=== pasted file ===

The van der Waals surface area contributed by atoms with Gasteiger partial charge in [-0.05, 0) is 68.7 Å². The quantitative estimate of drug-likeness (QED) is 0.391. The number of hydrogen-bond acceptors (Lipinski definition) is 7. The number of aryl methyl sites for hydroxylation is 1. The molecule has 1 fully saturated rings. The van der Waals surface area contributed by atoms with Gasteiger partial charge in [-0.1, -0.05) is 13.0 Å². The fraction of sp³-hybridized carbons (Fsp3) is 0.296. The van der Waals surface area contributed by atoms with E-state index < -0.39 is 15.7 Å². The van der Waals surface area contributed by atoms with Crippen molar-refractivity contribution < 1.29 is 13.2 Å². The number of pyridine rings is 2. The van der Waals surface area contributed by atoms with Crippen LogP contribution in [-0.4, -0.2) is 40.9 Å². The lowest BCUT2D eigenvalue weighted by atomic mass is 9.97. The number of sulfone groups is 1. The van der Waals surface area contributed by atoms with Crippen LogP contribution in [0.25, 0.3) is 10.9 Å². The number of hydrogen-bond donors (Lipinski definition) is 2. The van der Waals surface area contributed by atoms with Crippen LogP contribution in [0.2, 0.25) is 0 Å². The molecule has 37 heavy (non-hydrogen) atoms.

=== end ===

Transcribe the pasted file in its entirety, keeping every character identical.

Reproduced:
The van der Waals surface area contributed by atoms with Gasteiger partial charge in [-0.05, 0) is 68.7 Å². The quantitative estimate of drug-likeness (QED) is 0.391. The number of hydrogen-bond acceptors (Lipinski definition) is 7. The number of aryl methyl sites for hydroxylation is 1. The molecule has 1 fully saturated rings. The van der Waals surface area contributed by atoms with Gasteiger partial charge in [-0.1, -0.05) is 13.0 Å². The fraction of sp³-hybridized carbons (Fsp3) is 0.296. The van der Waals surface area contributed by atoms with E-state index < -0.39 is 15.7 Å². The van der Waals surface area contributed by atoms with Crippen molar-refractivity contribution < 1.29 is 13.2 Å². The number of pyridine rings is 2. The van der Waals surface area contributed by atoms with Crippen LogP contribution in [-0.4, -0.2) is 40.9 Å². The lowest BCUT2D eigenvalue weighted by atomic mass is 9.97. The number of sulfone groups is 1. The van der Waals surface area contributed by atoms with Crippen LogP contribution in [0.25, 0.3) is 10.9 Å². The number of hydrogen-bond donors (Lipinski definition) is 2. The van der Waals surface area contributed by atoms with Crippen LogP contribution in [0.2, 0.25) is 0 Å². The molecule has 37 heavy (non-hydrogen) atoms.